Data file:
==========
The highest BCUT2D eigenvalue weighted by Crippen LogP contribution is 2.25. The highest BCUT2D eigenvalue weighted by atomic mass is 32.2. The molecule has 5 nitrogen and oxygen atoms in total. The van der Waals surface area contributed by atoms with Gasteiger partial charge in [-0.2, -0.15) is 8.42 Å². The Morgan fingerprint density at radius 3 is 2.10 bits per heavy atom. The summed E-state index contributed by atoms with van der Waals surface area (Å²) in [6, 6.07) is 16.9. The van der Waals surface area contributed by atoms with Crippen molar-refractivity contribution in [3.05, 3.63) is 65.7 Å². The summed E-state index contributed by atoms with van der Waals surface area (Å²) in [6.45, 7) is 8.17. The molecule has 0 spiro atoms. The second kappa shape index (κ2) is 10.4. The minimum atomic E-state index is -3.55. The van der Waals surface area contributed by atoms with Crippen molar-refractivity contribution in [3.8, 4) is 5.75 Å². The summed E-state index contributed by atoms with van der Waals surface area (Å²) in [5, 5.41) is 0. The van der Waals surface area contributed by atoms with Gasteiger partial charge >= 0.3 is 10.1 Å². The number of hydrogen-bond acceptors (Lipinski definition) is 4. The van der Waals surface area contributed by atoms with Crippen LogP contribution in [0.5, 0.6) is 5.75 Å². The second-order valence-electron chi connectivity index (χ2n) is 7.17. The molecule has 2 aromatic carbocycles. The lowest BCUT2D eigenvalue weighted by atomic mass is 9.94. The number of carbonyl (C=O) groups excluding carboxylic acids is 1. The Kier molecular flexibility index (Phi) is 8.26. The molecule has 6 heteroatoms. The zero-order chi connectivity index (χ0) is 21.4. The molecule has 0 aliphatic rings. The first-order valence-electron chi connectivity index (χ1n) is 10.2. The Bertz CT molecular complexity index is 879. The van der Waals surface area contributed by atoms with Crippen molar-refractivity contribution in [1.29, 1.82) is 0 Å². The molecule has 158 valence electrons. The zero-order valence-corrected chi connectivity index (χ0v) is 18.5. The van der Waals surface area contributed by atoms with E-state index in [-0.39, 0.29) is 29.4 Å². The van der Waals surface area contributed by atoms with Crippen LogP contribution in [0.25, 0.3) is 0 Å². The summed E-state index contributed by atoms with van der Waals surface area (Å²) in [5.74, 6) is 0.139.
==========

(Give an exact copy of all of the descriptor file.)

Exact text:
The highest BCUT2D eigenvalue weighted by Crippen LogP contribution is 2.25. The highest BCUT2D eigenvalue weighted by atomic mass is 32.2. The molecule has 5 nitrogen and oxygen atoms in total. The van der Waals surface area contributed by atoms with Gasteiger partial charge in [-0.2, -0.15) is 8.42 Å². The Morgan fingerprint density at radius 3 is 2.10 bits per heavy atom. The summed E-state index contributed by atoms with van der Waals surface area (Å²) in [6, 6.07) is 16.9. The van der Waals surface area contributed by atoms with Crippen molar-refractivity contribution in [3.05, 3.63) is 65.7 Å². The summed E-state index contributed by atoms with van der Waals surface area (Å²) in [6.45, 7) is 8.17. The molecule has 0 spiro atoms. The second kappa shape index (κ2) is 10.4. The minimum atomic E-state index is -3.55. The van der Waals surface area contributed by atoms with Crippen molar-refractivity contribution in [3.8, 4) is 5.75 Å². The summed E-state index contributed by atoms with van der Waals surface area (Å²) in [5, 5.41) is 0. The van der Waals surface area contributed by atoms with Gasteiger partial charge >= 0.3 is 10.1 Å². The number of hydrogen-bond acceptors (Lipinski definition) is 4. The van der Waals surface area contributed by atoms with Crippen LogP contribution in [0.5, 0.6) is 5.75 Å². The second-order valence-electron chi connectivity index (χ2n) is 7.17. The molecule has 2 aromatic carbocycles. The lowest BCUT2D eigenvalue weighted by atomic mass is 9.94. The number of carbonyl (C=O) groups excluding carboxylic acids is 1. The Kier molecular flexibility index (Phi) is 8.26. The molecule has 6 heteroatoms. The zero-order chi connectivity index (χ0) is 21.4. The molecule has 0 aliphatic rings. The first-order valence-electron chi connectivity index (χ1n) is 10.2. The Bertz CT molecular complexity index is 879. The van der Waals surface area contributed by atoms with Crippen molar-refractivity contribution in [1.29, 1.82) is 0 Å². The molecule has 158 valence electrons. The zero-order valence-corrected chi connectivity index (χ0v) is 18.5. The van der Waals surface area contributed by atoms with E-state index in [-0.39, 0.29) is 29.4 Å². The van der Waals surface area contributed by atoms with Crippen LogP contribution in [0.25, 0.3) is 0 Å². The summed E-state index contributed by atoms with van der Waals surface area (Å²) in [5.74, 6) is 0.139.